A Mentee Story: Ashwin George

Almost every new immigrant and friends I have met here has had a similar story. We all land in Canada with an optimism that is unparalleled to anything that we have ever had. It is one of life’s biggest risks. To leave our family and loved ones, the comfort and security of our homes, the financial stability and social status we held dear and near – all for a future that is uncertain to say the least. All of us are told and prepped to be ready for a struggle and that it’s a part of life.   However the reality of a struggle is a whole different story. It’s bitter and takes a weird toll. It feeds on your positivity and slowly but steadily breaks your spirit.

That is why organizations like ERIEC are vital not only to Edmonton or Alberta or even to Canada but to every single individual who lives here. That is also one of the reasons why so many of the settled immigrants and citizens are so eager to help cause they have seen this struggle and know this tiresome affair all too well. I got a Basement Suite which ensured the days I was home I was just in my room. I was a social person back home but out here it took everything I had to connect and bond. In fact, I remember I would sometimes go for days at end without even uttering a word or seeing another person.  When you add the current state of the economy and the Canadian winter to the equation it was than just a struggle. I got a job as a late night server thanks to the folks at my Church. It helped me pay my rent, buy a car (a few months later) and yes survive.

That’s what they call it a Survival Job – for me it was more than a survival job – It was God taking care of me. The basement I moved into didn’t have a kitchen provision so I would literally wait a whole day to get to work to eat. I was also advised that a local education and certifications are a must to get a job. So I had started a course at NAIT too. So my usual weekly schedule would go like this – Wednesday and Sunday evenings, I would work as a Late Night Server from 10 pm to 6 am; on Tuesdays, Wednesdays and Thursdays I would go to school from the afternoon to evening – often going to work straight from school. I took the minimum required courses to be eligible to be a full time student to avail a student loan because frankly I didn’t have the funds to do it on my own. If you ask me, “When did you sleep?” – I will not lie it was usually Mondays and when I traveled on the ETS. I am no stranger to travelling for long distance for work or commute, but here in Canada a simple 10 min distance by car was equivalent to a 40-miniute ride by public transport and you had to account to basically everything from bus frequency to walking distance to the nearest bus stop and something I discovered the hard way walking in the cold. Though I know the winter of 2015 was mild by Edmonton’s standards but for someone from a tropical country it was a different affair altogether!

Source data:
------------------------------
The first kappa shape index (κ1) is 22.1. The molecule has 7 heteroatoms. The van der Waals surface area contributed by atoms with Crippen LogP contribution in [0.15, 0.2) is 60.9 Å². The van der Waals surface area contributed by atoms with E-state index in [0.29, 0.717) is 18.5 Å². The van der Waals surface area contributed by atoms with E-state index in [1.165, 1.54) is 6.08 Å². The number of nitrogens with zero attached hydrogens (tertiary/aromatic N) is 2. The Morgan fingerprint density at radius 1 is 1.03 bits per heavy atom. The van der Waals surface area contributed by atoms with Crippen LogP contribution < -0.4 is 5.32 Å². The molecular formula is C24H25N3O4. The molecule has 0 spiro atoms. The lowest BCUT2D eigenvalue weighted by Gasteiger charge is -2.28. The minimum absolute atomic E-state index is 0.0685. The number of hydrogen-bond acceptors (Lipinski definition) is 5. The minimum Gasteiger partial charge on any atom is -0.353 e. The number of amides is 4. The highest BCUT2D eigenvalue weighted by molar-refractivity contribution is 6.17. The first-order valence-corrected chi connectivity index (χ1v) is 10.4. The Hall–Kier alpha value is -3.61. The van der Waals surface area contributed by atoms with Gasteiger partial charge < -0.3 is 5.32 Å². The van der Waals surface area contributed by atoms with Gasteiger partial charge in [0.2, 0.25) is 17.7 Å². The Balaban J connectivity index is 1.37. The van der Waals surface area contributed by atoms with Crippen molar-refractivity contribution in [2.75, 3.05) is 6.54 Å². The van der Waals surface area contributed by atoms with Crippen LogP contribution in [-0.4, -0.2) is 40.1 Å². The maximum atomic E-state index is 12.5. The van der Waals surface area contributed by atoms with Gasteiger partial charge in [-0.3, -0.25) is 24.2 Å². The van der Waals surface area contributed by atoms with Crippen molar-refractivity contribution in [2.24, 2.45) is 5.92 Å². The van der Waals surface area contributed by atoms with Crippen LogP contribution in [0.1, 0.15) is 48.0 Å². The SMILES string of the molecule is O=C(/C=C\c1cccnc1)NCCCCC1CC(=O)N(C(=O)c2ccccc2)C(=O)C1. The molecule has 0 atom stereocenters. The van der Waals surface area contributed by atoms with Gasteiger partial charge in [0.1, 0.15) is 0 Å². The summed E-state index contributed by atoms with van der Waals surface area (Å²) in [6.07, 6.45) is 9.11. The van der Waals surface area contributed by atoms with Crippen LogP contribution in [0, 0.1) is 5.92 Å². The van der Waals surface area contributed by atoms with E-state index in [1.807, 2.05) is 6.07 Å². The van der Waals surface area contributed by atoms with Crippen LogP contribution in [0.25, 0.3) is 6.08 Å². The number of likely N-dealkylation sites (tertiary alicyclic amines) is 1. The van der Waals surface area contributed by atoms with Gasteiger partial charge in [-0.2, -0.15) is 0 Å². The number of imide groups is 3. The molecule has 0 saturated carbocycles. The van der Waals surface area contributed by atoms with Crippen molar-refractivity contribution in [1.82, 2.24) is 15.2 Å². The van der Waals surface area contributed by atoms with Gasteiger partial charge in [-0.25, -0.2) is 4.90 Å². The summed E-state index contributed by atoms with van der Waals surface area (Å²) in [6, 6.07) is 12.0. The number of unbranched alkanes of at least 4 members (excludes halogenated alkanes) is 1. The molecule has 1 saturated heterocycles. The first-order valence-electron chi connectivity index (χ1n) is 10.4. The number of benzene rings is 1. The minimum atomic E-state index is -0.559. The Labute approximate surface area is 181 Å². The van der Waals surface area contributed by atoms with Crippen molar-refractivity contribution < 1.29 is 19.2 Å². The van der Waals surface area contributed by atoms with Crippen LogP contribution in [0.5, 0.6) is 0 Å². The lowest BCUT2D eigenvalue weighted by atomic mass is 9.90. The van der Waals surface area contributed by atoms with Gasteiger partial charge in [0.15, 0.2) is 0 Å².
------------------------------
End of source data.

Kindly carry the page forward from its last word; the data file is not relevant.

Things started turning around when I received my license and bought a car from a blessed person from my church who literally sold it to me dirt cheap as he knew of my plight. Suddenly I got few additional hours in my life which gave way to an open slot for the ERIEC mentorship program.

Undeterred and motivated I met my amazing Mentor who told me directly – “The Job You want – wants you to want it”. He showed me why I never received any replies or any responses to my countless applications. He would not scold me if I didn’t apply for a job but it was evident I needed to push my limits. He motivated me and went out of his way to adjust his busy schedule because I would come up with crazy ideas like, driving to Fort Saskatchewan to drop resumes or attending seminars in Leduc in order to socialize. I remember convincing friends to drive me around while I would just drop resumes randomly at different organizations. He showed me rather than “shooting in the dark”, it was better to shoot beacons so that I could light up my way! From mock drills and interviews, to critiquing my posture and my business appearance, to even a punctuation mark on my resume – my mentor ensured that there was no stone unturned.

Simply put, if it’s darkest before the dawn, I had to ensure my life got a bit darker before a dawn was ready to break open for me. Sure enough, I stand here today as a success story – This is however just the beginning and there is something even better around the corner. However, the moral of my story so far is never, ever be complacent because if you are, you will have lost that battle before it begins. I hope my story is an inspiration to you all and remember to have faith and never ever give up on your dreams. There is a quote that kept me going from the Alchemist by Paulo Coelho – “And, when you want something, all the universe will conspires in helping you get it.” ERIEC is one such universe in my life.

I am so glad to be a part of ERIEC and to have gotten to know so many of you. I shall always be grateful to ERIEC for giving me that push I needed.

Thank you guys! Keep up the good work!

Ashwin George